There’s one silhouette that looms tall over the fourth season of The Crown, one distinctive, immediately recognizable shape that defines this era of British history: Margaret Thatcher’s hair. It is lofty yet firm, a high-rise construction that’s easy to compare to a helmet, but is in fact more like an edifice. It is a signal of Thatcher’s impenetrability, her self-control and self-possession. It is not hair that admits weakness, and it is not designed to be beautiful. It is functional, and its function is to project strength.
Nailing Thatcher’s precise, familiar hairstyle was a key element in bringing the character to life on The Crown, and it was crucial to help transform actor Gillian Anderson into the recognizable prime minister. “It’s my favorite thing. It’s my favorite thing in the whole season,” The Crown’s hair and makeup designer Cate Hall told me. “And it was definitely the hardest.”
The trouble with Thatcher’s wig began early, when Hall heard back from The Crown’s showrunner Peter Morgan about her first attempt at getting the wig right. “We started with a very traditional hair and makeup approach. We did the set, the roller set, and it looked glossy and beautiful and amazing. Everyone was like, ‘Wow you’re amazing,’ and then Peter Morgan phoned and was like, ‘It’s not right.’ We said, ‘Oh god! Oh dear Lord, no!’”
Part of the issue was that many people have strong memories of Thatcher and what her hair looked like, but depending on your age and how closely you paid attention, those memories could be completely different. “Her color changed constantly because it was out of a bottle,” Hall said, and while older people tend to remember her as blonde, younger people think of her as a redhead. “I remember her being a redhead,” Hall said, “but actually from the photos I know that it changed all the time.” So Thatcher’s wig had to undergo what Hall describes as “a subtle transition of color throughout the series.”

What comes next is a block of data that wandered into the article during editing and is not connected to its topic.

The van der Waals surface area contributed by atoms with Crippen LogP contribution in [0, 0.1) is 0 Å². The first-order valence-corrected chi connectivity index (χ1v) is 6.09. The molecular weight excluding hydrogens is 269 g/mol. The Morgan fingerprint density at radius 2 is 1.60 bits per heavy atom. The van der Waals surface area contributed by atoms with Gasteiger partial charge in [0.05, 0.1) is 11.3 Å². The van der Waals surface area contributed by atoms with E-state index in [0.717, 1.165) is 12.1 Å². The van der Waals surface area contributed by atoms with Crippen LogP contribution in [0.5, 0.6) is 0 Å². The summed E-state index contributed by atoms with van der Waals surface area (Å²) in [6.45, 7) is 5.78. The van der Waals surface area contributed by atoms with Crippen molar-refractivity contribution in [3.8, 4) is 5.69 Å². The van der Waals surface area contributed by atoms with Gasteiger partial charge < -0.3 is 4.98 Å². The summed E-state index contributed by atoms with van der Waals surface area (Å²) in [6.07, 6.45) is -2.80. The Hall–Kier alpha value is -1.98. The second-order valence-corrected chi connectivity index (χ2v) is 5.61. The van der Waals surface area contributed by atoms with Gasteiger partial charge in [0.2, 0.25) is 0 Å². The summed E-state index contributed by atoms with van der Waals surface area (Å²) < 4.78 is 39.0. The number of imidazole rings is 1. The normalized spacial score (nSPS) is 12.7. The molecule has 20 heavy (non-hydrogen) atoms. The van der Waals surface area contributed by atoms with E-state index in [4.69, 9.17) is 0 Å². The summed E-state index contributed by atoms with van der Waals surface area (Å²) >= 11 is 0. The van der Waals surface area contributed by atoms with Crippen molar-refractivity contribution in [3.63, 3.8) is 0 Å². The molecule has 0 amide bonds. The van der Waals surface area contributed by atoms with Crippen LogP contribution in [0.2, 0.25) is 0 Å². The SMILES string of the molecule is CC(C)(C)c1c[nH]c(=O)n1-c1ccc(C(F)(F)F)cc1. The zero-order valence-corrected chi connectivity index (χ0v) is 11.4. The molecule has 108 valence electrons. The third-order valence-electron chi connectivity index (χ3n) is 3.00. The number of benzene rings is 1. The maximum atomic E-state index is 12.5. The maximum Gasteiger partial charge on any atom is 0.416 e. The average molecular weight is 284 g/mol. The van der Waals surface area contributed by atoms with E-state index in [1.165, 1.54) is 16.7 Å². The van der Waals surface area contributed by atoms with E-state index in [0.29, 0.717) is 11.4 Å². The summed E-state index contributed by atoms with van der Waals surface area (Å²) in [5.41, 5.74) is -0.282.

“Poor wigmakers had to do about eight different blends of colors. And then,” Hall said, “we just destroyed it. Peter [Morgan] was saying, ‘Go further, go further with the texture.’ So we would cinch it, backcomb it, put the wig up but with no water so that it was even more destroyed, to get that kind of damaged silhouette that actually is what is so, I think, captivating and recognizable. That was entirely down to Peter just saying, ‘Keep trying, keep trying.’”
But that slow transition of color is not just an external way of thinking about Thatcher’s change over the decade. The softer, blonder hair had to reflect a slightly less severe image of who she was at the start of her political career. Morgan told Hall that the season was starting in 1979, “and it was this world of promise and hope.” The makeup and hair could not already be a judgment on Thatcher, carrying all the knowledge of what was going to happen later. It had to leave room for an initial openness, something just a touch more natural that could later harden into the Thatcher of the late ’80s.
For all the hard work that went into creating Thatcher’s hair, the process of donning it and applying the makeup was straightforward and quick. Thatcher has a particular way of setting her mouth, of holding her neck and cheeks so that her smile falls somewhere in the territory of a grimace. But Anderson didn’t use any mouthpiece or makeup aid to create that look.
“People think she had prosthetics because she’s so beautiful,” Hall said, “but she doesn’t! She just did it. There’s nothing. In fact, the makeup actually takes like ten minutes.” Aside from thinning out the wig’s hairline for the show’s final episode to make Thatcher’s hair recede a bit, the destroyed stiffness of the wig made it very easy to put on. “It was so enjoyable to stop doing perfect, manufactured period gloss,” Hall said. “There was no gloss. It’s just that commitment to reality that, I just love it. That was a real thrill for me.”